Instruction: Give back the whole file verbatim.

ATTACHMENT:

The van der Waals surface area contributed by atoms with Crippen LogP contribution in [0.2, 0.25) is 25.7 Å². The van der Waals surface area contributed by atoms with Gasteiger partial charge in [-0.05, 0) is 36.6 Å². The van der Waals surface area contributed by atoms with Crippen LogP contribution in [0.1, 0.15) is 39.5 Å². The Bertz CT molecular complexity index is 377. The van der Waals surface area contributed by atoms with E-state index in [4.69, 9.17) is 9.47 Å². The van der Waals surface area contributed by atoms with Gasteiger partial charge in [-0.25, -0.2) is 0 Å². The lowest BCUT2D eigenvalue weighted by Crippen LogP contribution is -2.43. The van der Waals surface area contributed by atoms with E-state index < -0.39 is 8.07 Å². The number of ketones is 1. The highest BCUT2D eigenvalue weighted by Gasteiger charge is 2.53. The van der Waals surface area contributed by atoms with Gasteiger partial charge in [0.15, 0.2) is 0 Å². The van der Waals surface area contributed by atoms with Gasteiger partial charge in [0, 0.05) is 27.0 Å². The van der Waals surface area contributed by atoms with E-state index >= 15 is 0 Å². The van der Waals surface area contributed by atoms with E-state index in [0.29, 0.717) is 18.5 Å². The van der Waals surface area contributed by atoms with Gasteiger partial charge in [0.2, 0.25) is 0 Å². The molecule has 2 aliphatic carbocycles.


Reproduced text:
The van der Waals surface area contributed by atoms with Crippen LogP contribution in [0.2, 0.25) is 25.7 Å². The van der Waals surface area contributed by atoms with Gasteiger partial charge in [-0.05, 0) is 36.6 Å². The van der Waals surface area contributed by atoms with Crippen LogP contribution in [0.1, 0.15) is 39.5 Å². The Bertz CT molecular complexity index is 377. The van der Waals surface area contributed by atoms with E-state index in [4.69, 9.17) is 9.47 Å². The van der Waals surface area contributed by atoms with Gasteiger partial charge in [-0.25, -0.2) is 0 Å². The lowest BCUT2D eigenvalue weighted by Crippen LogP contribution is -2.43. The van der Waals surface area contributed by atoms with E-state index < -0.39 is 8.07 Å². The number of ketones is 1. The highest BCUT2D eigenvalue weighted by Gasteiger charge is 2.53. The van der Waals surface area contributed by atoms with Gasteiger partial charge in [0.15, 0.2) is 0 Å². The van der Waals surface area contributed by atoms with Gasteiger partial charge in [0, 0.05) is 27.0 Å². The van der Waals surface area contributed by atoms with E-state index >= 15 is 0 Å². The van der Waals surface area contributed by atoms with E-state index in [0.29, 0.717) is 18.5 Å². The van der Waals surface area contributed by atoms with Gasteiger partial charge in [0.2, 0.25) is 0 Å². The molecule has 2 aliphatic carbocycles.